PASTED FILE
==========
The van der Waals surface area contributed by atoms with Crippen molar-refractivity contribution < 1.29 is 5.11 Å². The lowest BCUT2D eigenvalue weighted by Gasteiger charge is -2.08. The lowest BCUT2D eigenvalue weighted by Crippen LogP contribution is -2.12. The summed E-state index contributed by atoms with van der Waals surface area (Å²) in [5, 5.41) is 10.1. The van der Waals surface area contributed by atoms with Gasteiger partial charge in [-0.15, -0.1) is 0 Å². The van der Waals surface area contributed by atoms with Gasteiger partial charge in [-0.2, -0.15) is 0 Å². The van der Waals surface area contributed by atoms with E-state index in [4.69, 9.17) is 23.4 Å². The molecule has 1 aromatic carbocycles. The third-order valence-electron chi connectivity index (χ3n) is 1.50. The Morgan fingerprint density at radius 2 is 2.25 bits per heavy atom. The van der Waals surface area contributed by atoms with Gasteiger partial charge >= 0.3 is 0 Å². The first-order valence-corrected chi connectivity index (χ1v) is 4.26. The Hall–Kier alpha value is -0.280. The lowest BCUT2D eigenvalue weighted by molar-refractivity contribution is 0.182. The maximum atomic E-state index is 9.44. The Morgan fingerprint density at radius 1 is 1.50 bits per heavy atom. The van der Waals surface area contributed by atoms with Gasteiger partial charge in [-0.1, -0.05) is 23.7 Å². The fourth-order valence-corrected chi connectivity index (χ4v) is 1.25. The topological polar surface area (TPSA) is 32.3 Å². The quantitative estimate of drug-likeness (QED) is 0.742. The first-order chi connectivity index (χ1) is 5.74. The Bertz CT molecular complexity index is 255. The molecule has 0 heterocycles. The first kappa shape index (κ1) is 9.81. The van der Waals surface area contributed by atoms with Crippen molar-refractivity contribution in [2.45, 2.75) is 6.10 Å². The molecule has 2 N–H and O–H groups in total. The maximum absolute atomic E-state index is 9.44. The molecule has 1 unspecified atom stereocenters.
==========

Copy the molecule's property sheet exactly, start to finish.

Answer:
The van der Waals surface area contributed by atoms with Crippen molar-refractivity contribution < 1.29 is 5.11 Å². The lowest BCUT2D eigenvalue weighted by Gasteiger charge is -2.08. The lowest BCUT2D eigenvalue weighted by Crippen LogP contribution is -2.12. The summed E-state index contributed by atoms with van der Waals surface area (Å²) in [5, 5.41) is 10.1. The van der Waals surface area contributed by atoms with Gasteiger partial charge in [-0.15, -0.1) is 0 Å². The van der Waals surface area contributed by atoms with Gasteiger partial charge in [-0.2, -0.15) is 0 Å². The van der Waals surface area contributed by atoms with E-state index in [4.69, 9.17) is 23.4 Å². The molecule has 1 aromatic carbocycles. The third-order valence-electron chi connectivity index (χ3n) is 1.50. The Morgan fingerprint density at radius 2 is 2.25 bits per heavy atom. The van der Waals surface area contributed by atoms with Gasteiger partial charge >= 0.3 is 0 Å². The first-order valence-corrected chi connectivity index (χ1v) is 4.26. The Hall–Kier alpha value is -0.280. The lowest BCUT2D eigenvalue weighted by molar-refractivity contribution is 0.182. The maximum atomic E-state index is 9.44. The Morgan fingerprint density at radius 1 is 1.50 bits per heavy atom. The van der Waals surface area contributed by atoms with Gasteiger partial charge in [-0.1, -0.05) is 23.7 Å². The fourth-order valence-corrected chi connectivity index (χ4v) is 1.25. The topological polar surface area (TPSA) is 32.3 Å². The quantitative estimate of drug-likeness (QED) is 0.742. The first-order chi connectivity index (χ1) is 5.74. The Bertz CT molecular complexity index is 255. The molecule has 0 heterocycles. The first kappa shape index (κ1) is 9.81. The van der Waals surface area contributed by atoms with Crippen molar-refractivity contribution in [2.45, 2.75) is 6.10 Å². The molecule has 2 N–H and O–H groups in total. The maximum absolute atomic E-state index is 9.44. The molecule has 1 unspecified atom stereocenters.